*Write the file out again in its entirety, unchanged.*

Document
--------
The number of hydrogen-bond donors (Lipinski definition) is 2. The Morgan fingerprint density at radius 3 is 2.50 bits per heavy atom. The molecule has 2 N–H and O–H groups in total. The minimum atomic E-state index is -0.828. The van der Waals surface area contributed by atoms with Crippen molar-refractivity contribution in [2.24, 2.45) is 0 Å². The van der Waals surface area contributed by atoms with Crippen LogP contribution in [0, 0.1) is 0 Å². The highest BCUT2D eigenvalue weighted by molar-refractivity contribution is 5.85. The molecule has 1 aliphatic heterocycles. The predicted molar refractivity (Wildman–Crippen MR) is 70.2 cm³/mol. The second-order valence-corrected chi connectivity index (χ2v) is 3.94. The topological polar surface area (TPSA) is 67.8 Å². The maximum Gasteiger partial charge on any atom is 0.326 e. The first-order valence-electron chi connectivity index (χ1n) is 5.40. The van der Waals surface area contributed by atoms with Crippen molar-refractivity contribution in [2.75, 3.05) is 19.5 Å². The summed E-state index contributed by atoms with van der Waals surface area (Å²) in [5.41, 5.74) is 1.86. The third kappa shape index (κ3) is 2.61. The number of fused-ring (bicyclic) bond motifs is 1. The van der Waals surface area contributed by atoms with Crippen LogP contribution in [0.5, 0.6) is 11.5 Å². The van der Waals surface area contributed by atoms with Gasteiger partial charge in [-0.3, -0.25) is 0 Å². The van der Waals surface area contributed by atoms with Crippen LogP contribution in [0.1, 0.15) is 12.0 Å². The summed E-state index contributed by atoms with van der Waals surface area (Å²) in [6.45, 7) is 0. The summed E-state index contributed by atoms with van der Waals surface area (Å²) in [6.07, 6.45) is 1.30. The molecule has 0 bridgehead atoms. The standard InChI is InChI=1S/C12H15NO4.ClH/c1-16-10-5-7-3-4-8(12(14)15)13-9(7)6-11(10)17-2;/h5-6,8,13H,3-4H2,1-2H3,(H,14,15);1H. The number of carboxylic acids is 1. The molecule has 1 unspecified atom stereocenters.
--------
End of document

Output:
The number of hydrogen-bond donors (Lipinski definition) is 2. The Morgan fingerprint density at radius 3 is 2.50 bits per heavy atom. The molecule has 2 N–H and O–H groups in total. The minimum atomic E-state index is -0.828. The van der Waals surface area contributed by atoms with Crippen molar-refractivity contribution in [2.24, 2.45) is 0 Å². The van der Waals surface area contributed by atoms with Crippen LogP contribution in [0, 0.1) is 0 Å². The highest BCUT2D eigenvalue weighted by molar-refractivity contribution is 5.85. The molecule has 1 aliphatic heterocycles. The predicted molar refractivity (Wildman–Crippen MR) is 70.2 cm³/mol. The second-order valence-corrected chi connectivity index (χ2v) is 3.94. The topological polar surface area (TPSA) is 67.8 Å². The maximum Gasteiger partial charge on any atom is 0.326 e. The first-order valence-electron chi connectivity index (χ1n) is 5.40. The van der Waals surface area contributed by atoms with Crippen molar-refractivity contribution in [2.75, 3.05) is 19.5 Å². The summed E-state index contributed by atoms with van der Waals surface area (Å²) in [5.41, 5.74) is 1.86. The third kappa shape index (κ3) is 2.61. The number of fused-ring (bicyclic) bond motifs is 1. The van der Waals surface area contributed by atoms with Crippen LogP contribution in [0.5, 0.6) is 11.5 Å². The van der Waals surface area contributed by atoms with Gasteiger partial charge in [-0.3, -0.25) is 0 Å². The van der Waals surface area contributed by atoms with Crippen LogP contribution in [0.1, 0.15) is 12.0 Å². The summed E-state index contributed by atoms with van der Waals surface area (Å²) in [6.45, 7) is 0. The summed E-state index contributed by atoms with van der Waals surface area (Å²) in [6.07, 6.45) is 1.30. The molecule has 0 bridgehead atoms. The standard InChI is InChI=1S/C12H15NO4.ClH/c1-16-10-5-7-3-4-8(12(14)15)13-9(7)6-11(10)17-2;/h5-6,8,13H,3-4H2,1-2H3,(H,14,15);1H. The number of carboxylic acids is 1. The molecule has 1 unspecified atom stereocenters.